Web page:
National Geographic : 1965 Oct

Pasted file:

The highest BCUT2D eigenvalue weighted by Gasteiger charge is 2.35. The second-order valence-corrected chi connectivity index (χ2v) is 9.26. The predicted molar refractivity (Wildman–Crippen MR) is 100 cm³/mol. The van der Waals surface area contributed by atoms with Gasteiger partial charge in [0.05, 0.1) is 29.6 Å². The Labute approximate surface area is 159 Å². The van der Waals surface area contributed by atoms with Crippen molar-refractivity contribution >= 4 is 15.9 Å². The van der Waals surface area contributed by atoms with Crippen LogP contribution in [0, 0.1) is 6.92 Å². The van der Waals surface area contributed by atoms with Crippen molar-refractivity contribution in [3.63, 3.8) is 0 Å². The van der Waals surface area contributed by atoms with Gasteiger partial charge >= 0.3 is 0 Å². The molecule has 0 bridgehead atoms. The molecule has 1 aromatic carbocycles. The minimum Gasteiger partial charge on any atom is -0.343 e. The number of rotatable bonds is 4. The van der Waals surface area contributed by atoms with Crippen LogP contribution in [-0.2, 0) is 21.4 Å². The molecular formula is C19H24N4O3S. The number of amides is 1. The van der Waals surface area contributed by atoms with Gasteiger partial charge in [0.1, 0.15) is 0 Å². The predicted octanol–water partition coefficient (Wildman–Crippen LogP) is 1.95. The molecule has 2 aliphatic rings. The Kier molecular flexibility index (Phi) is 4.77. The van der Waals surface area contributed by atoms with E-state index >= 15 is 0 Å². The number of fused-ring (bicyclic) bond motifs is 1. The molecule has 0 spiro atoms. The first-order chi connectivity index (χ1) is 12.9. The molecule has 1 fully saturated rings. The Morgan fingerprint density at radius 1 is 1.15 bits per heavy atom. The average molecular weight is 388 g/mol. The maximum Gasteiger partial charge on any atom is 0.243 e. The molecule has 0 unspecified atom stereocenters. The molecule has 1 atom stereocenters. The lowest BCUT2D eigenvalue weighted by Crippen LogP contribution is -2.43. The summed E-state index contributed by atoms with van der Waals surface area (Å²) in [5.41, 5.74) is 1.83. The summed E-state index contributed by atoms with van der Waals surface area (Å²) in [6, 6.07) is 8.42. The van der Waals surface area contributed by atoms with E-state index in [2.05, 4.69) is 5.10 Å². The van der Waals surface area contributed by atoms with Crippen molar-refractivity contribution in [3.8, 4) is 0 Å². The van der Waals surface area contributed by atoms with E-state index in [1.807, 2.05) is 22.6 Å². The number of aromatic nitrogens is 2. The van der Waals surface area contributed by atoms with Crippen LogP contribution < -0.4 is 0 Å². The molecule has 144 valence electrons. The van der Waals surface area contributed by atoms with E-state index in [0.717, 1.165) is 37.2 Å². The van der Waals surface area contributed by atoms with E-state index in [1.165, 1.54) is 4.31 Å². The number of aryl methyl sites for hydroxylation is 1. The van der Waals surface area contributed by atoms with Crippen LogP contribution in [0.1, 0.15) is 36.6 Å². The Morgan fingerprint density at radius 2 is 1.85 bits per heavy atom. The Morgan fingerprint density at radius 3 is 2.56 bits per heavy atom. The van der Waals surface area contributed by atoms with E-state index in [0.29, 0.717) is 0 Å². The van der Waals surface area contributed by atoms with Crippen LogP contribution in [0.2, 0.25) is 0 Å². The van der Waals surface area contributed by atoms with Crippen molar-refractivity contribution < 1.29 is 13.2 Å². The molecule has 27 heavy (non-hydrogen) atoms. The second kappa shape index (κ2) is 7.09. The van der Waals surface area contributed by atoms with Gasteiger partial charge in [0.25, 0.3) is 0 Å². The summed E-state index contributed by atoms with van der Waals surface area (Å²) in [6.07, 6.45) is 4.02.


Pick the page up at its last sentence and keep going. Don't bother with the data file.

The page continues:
hills. Women spin and weave goats' wool (pages 600-601) while men-especially in the winter months-twine yak wool into thick strands to make their knee-high boots. Wherever I went I was escorted by curious onlookers, many of whom had never before seen a foreigner. All marveled at my alumi num pots and pans, even the texture of my tent; grownups would fight over the empty tin cans I threw away. Matches are unknown; everybody has his own flint and steel. Mustang, I discovered, is above all a sacred land. The very name is derived from the words sMon Thang, meaning "the plain of prayer." Some 600 of the land's 8,000 inhabi tants are monks. The state religion is Tantric Buddhism of the Sakya-pa sect, very similar to the Buddhism of the Dalai Lama. In Mustang stand some of the most re markable monasteries left outside Tibet; at least two had been served in the past by as many as 1,000 monks. Three of the monaster ies were cut into vertical cliffs, accessible only by ladders and tunnels hewn in the rock. Demons Haunt the Mountain Kingdom Twelve dukes, 60 monks, 152 families, and eight practicing witches sleep every night within the great sheltering walls of Lo Man tang. With the town's only gate tightly shut, I expected that everybody would slumber quietly. This is not so; the entire population goes to bed in fear. It is neither the Chinese soldiers nor the Khambas that worry the townspeople, but the 416 demons of land, sky, fire, and water. Thousands of expedients have been em ployed to fend off these evil spirits that cause the 1,080 known diseases as well as the five forms of violent death. Butter lamps burn before altars in the private chapel of every residence; monks, dukes, and peasants recite prayers throughout the day; thousands of prayer flags flutter on poles; prayer wheels and prayer walls clutter every open space. But still the spirits prowl, especially at night. Even the intricate demon traps set on every house (page 596), and the horse's skull secretly buried below each doorstep, cannot stop them. When the sun sets behind the eter nal snows to the west, no resident is truly safe. On the first day of the fourth lunar month of the Tibetan calendar (May 10, 1964), I was awakened by the shrill sound of a whistle. The noise came from a flute made of a human leg bone-an instrument frequently used by monks. From the flat roof of my house, I gazed down upon a ceremony unfolding in the town 594 square. It was to last three full days, filling the air with the chilling sound of cymbals and the morbid drone of drums, some made from human skulls. This was the annual "chasing of the demons," usually held at the beginning of the New Year, but delayed for some reason last year (pages 586-9). The square had the appearance of a mon astery. Monks sat on red carpets, and more than 60 of them assisted the High Lama of Lo Mantang, who officiated dressed in a vivid brocade gown with a hat representing two dragons and human skulls. A sturdy "police man" monk patrolled the crowd of onlookers; in his hand, instead of a night stick, he carried a sheaf of peacock feathers. On the third day the ceremony reached its climax. A mighty shriek ushered in three dancers dressed as devils. Brandishing swords, they cast their spells about the assembly. Suddenly, as if panic-stricken, everybody rose and rushed screaming for the town gate. Outside the walls, the lama shot a sacred ar row into a symbolic offering representing one of the evil dancers. The crowd cheered as the arrow hit its mark, and away ran one of the demon dancers. The operation was repeated with sling and stone, and another demon fled. Then 15 men with old muzzle-loading mus kets fired at the third offering, and the last of the demons disappeared. Sharing a Room With a Corpse Had I died in Mustang, I could have chosen from quite a variety of funeral services. Fol lowing Tibetan Buddhist custom, I could either have been cremated, thrown into a river, buried, or I might have been chopped up into small squares and fed to the vultures, thus disappearing into thin air. In this man ner the human body is believed to return to the four elements of which it is composed: fire, water, earth, and air. To the four traditional ways of disposing of the dead, Mustang adds a fifth method re served for a man who dies leaving neither sons nor grandsons. His body is preserved in salt and then enclosed in the walls of his house. When finally, in the third generation or beyond, a boy is born, the dead body is taken out at night and secretly carried to a nearby hill, where the corpse is "traded" to the evil demons against a guarantee of long life to the newborn male heir. To my discomfort, I learned one day that a body lay within the walls of the private chapel in which I had been sleeping as the honored guest of a noble family in Lo Mantang.